Airplanista Blog Editor
We've all seen the same B-roll from the country's large airports this time of year showing frustrated travelers headed to Grandma's house - waiting in long lines for the scheduled airlines to put a jet at a gate, fill it with warm bodies and get outta Dodge. Even on a good day, flying via the "majors" can be at best a headache, and at worst, an ache generally located at the southbound end of a northbound passenger.
But there were a few smart members of our aviation family who bypassed the clown posse and flew via their own airlines this holiday season...choosing general aviation as their means of travel. Let's check in on two of them:
"I used a rental SR20 as a bit of a time machine to make things faster," said Adam Fast, a.k.a. @AdamCanFly on Twitter, "and to have a bit of fun surrounding all the festivities. I made a solo trip Friday evening to visit a friend from college and her family who live
51nm away, but due to being on back highways it's a solid 2 hour drive. A headwind made the trip out .8 start to stop and back .6 start to stop. Weather was wonderful for this flight, legally night both ways.
Adam Fast in a rental SR20
Then I took my grandma and great uncle down to Tulsa on Christmas Eve for festivities with my dad's side of the family. Joplin to Tulsa is via interstate but we still saved about an hour each way over driving (not counting preflight / loading, which I think is a lot of fun and never factor in to a trip) We had our share of pies, Christmas candy, gifts, probably around 30lbs of stuff plus a bit more ballast to keep the CG far enough aft.
Weather planning was a much bigger deal for the Christmas Eve flight thanks to TAFs that flipped widely every cycle, and a MVFR departure with reported visibility right at 3 mi (once in the air, I had at least 6nm the whole way out). The TAFs stayed good throughout the day but it didn't keep me from checking ForeFlight pretty often to make sure nothing unexpected was happening. The return trip had 5mi visibility reported but about 8-10mi once I was up.
In the case of the Friday trip, flying was considerably more convenient. Christmas Eve from a purely practical standpoint I'd say it was about even - but flying was WAY more fun.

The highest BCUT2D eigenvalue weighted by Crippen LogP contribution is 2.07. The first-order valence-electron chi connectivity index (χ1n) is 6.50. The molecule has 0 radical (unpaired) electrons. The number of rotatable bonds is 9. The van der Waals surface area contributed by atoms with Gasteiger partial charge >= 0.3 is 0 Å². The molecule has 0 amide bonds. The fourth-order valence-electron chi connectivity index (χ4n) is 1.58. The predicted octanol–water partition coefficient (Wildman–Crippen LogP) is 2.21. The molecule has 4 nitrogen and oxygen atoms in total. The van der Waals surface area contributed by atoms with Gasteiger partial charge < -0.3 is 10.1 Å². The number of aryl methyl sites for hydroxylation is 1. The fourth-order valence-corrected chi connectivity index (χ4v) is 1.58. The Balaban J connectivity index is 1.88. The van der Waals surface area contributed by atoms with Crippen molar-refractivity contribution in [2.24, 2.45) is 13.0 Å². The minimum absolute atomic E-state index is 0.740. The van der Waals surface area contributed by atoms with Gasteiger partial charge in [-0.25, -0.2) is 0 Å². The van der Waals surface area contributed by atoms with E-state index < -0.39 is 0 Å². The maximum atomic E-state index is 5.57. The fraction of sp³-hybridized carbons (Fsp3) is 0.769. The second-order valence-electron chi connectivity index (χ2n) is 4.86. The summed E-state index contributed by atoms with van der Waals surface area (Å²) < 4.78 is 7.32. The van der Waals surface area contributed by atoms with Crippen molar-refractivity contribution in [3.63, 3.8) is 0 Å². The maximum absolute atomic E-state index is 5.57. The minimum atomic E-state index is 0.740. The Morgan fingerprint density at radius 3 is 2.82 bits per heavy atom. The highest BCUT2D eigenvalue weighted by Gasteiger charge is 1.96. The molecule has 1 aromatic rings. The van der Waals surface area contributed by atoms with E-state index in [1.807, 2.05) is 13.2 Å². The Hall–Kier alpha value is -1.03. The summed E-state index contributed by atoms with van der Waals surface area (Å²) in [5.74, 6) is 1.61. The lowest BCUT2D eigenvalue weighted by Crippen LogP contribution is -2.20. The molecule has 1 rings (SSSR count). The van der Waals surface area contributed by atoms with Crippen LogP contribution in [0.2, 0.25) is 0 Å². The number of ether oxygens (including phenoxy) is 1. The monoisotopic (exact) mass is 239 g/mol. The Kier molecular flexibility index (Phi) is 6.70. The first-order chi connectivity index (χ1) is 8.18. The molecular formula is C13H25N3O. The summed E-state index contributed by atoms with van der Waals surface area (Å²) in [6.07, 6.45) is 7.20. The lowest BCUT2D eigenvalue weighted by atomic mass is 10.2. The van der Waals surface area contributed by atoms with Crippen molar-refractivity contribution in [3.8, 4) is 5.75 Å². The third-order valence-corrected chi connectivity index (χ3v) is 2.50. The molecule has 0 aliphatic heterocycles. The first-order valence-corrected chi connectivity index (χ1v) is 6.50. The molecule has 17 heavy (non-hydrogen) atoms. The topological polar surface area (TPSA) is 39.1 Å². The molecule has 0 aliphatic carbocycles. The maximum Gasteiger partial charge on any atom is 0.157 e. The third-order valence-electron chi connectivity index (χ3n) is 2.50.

I'm going to skip over the cost justification as far as being quoted is concerned. If I didn't, I wouldn't have flown. Some pilots have to justify cost, I'm not one of them. I enjoy it, so I'm going to do it. It doesn't feel right to go from a positive use to "yeah, it costs a lot of money and that makes me sad but I did it anyway.
Flying by GA airplane to see family for Christmas was a good way to have some fun and plan / fly a trip profile I hadn't flown in a while, plus got us where we needed to be faster."
|Doug and Denise Winston|
"I'm an instrument rated, 2,200 hour pilot, owner of a 1978 Cessna T210M, said Doug Winston. "My wife Denise and I flew from Bakersfield (BFL) to Torrance (TOA), CA to spend Christmas with my parents and siblings on Christmas Eve. It makes a 3 plus hour ordeal on packed freeways into a 50-minute pleasure flight with a fantastic sunset at 9,000 feet. We were able to spend time with two different family groups in the same day without being exhausted. No traffic, no stress and no speeding tickets; the reasons I got my pilot’s license in the first place back in 1984. Our SUV gets about the same MPG as the plane, so why not fly?"We all fly for different reasons, but these two pilots have demonstrated why we REALLY fly. We do it because it's fun, because it saves time, and because when you compare soaring high above a packed interstate to dodging Kenworths hauling groceries to the nearest Piggly Wiggly, this is the Mother of All No-Brainers.